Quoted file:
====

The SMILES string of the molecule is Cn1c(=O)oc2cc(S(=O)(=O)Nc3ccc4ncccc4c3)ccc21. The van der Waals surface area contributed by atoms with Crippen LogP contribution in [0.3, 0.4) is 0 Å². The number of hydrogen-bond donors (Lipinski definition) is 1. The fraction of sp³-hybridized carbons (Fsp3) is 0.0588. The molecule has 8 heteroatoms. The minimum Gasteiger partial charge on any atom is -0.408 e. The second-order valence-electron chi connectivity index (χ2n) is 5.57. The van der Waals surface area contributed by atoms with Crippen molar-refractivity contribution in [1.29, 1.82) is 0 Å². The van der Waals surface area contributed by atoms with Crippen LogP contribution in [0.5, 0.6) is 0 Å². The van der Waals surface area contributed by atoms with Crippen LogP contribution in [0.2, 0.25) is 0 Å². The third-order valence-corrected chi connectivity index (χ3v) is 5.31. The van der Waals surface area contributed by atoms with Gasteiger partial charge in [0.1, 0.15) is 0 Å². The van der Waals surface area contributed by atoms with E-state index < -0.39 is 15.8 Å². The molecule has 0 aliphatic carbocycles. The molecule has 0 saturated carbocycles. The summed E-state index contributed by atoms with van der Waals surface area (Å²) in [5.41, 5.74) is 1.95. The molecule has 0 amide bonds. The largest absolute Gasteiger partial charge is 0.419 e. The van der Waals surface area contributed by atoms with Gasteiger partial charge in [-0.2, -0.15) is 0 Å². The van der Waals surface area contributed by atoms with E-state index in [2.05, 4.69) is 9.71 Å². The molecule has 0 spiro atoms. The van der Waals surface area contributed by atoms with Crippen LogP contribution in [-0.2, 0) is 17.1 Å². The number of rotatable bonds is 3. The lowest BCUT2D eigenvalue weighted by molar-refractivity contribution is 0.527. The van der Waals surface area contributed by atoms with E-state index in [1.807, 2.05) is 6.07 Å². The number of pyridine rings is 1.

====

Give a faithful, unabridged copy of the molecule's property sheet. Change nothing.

The SMILES string of the molecule is Cn1c(=O)oc2cc(S(=O)(=O)Nc3ccc4ncccc4c3)ccc21. The van der Waals surface area contributed by atoms with Crippen LogP contribution in [0.3, 0.4) is 0 Å². The number of hydrogen-bond donors (Lipinski definition) is 1. The fraction of sp³-hybridized carbons (Fsp3) is 0.0588. The molecule has 8 heteroatoms. The minimum Gasteiger partial charge on any atom is -0.408 e. The second-order valence-electron chi connectivity index (χ2n) is 5.57. The van der Waals surface area contributed by atoms with Crippen molar-refractivity contribution in [1.29, 1.82) is 0 Å². The van der Waals surface area contributed by atoms with Crippen LogP contribution in [0.5, 0.6) is 0 Å². The van der Waals surface area contributed by atoms with Crippen LogP contribution in [0.2, 0.25) is 0 Å². The third-order valence-corrected chi connectivity index (χ3v) is 5.31. The van der Waals surface area contributed by atoms with Gasteiger partial charge in [0.1, 0.15) is 0 Å². The van der Waals surface area contributed by atoms with E-state index < -0.39 is 15.8 Å². The molecule has 0 aliphatic carbocycles. The molecule has 0 saturated carbocycles. The summed E-state index contributed by atoms with van der Waals surface area (Å²) in [5.41, 5.74) is 1.95. The molecule has 0 amide bonds. The largest absolute Gasteiger partial charge is 0.419 e. The van der Waals surface area contributed by atoms with Gasteiger partial charge in [-0.2, -0.15) is 0 Å². The van der Waals surface area contributed by atoms with E-state index in [2.05, 4.69) is 9.71 Å². The molecule has 0 spiro atoms. The van der Waals surface area contributed by atoms with Crippen LogP contribution in [-0.2, 0) is 17.1 Å². The number of rotatable bonds is 3. The lowest BCUT2D eigenvalue weighted by molar-refractivity contribution is 0.527. The van der Waals surface area contributed by atoms with E-state index in [1.807, 2.05) is 6.07 Å². The number of pyridine rings is 1.